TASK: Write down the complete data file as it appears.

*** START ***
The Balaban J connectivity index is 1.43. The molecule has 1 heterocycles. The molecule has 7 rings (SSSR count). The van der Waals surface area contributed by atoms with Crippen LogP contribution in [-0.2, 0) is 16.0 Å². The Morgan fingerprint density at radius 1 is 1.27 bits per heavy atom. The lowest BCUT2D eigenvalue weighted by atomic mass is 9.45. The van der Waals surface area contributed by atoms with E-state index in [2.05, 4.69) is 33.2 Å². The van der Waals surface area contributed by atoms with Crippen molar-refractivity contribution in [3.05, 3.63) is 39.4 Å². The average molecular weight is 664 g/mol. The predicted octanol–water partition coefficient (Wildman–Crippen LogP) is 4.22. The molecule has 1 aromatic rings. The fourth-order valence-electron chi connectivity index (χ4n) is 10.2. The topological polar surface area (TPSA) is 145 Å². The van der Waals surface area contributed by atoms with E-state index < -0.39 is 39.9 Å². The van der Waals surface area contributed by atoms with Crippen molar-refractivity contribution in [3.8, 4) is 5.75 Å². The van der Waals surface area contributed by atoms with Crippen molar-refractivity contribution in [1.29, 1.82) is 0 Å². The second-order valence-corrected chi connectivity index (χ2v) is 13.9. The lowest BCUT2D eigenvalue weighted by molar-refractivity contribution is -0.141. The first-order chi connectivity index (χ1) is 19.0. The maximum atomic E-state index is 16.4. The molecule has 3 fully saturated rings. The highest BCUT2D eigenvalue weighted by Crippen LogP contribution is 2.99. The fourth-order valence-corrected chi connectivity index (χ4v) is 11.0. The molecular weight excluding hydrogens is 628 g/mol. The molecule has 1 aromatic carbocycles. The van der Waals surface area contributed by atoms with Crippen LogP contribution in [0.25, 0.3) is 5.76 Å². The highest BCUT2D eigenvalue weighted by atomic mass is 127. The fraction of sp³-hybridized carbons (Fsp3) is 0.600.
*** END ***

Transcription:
The Balaban J connectivity index is 1.43. The molecule has 1 heterocycles. The molecule has 7 rings (SSSR count). The van der Waals surface area contributed by atoms with Crippen LogP contribution in [-0.2, 0) is 16.0 Å². The Morgan fingerprint density at radius 1 is 1.27 bits per heavy atom. The lowest BCUT2D eigenvalue weighted by atomic mass is 9.45. The van der Waals surface area contributed by atoms with E-state index in [2.05, 4.69) is 33.2 Å². The van der Waals surface area contributed by atoms with Crippen molar-refractivity contribution in [3.05, 3.63) is 39.4 Å². The average molecular weight is 664 g/mol. The predicted octanol–water partition coefficient (Wildman–Crippen LogP) is 4.22. The molecule has 1 aromatic rings. The fourth-order valence-electron chi connectivity index (χ4n) is 10.2. The topological polar surface area (TPSA) is 145 Å². The van der Waals surface area contributed by atoms with E-state index < -0.39 is 39.9 Å². The van der Waals surface area contributed by atoms with Crippen molar-refractivity contribution in [3.8, 4) is 5.75 Å². The van der Waals surface area contributed by atoms with Crippen molar-refractivity contribution in [1.29, 1.82) is 0 Å². The second-order valence-corrected chi connectivity index (χ2v) is 13.9. The lowest BCUT2D eigenvalue weighted by molar-refractivity contribution is -0.141. The first-order chi connectivity index (χ1) is 19.0. The maximum atomic E-state index is 16.4. The molecule has 3 fully saturated rings. The highest BCUT2D eigenvalue weighted by Crippen LogP contribution is 2.99. The fourth-order valence-corrected chi connectivity index (χ4v) is 11.0. The molecular weight excluding hydrogens is 628 g/mol. The molecule has 1 aromatic carbocycles. The van der Waals surface area contributed by atoms with Crippen LogP contribution in [0.25, 0.3) is 5.76 Å². The highest BCUT2D eigenvalue weighted by atomic mass is 127. The fraction of sp³-hybridized carbons (Fsp3) is 0.600.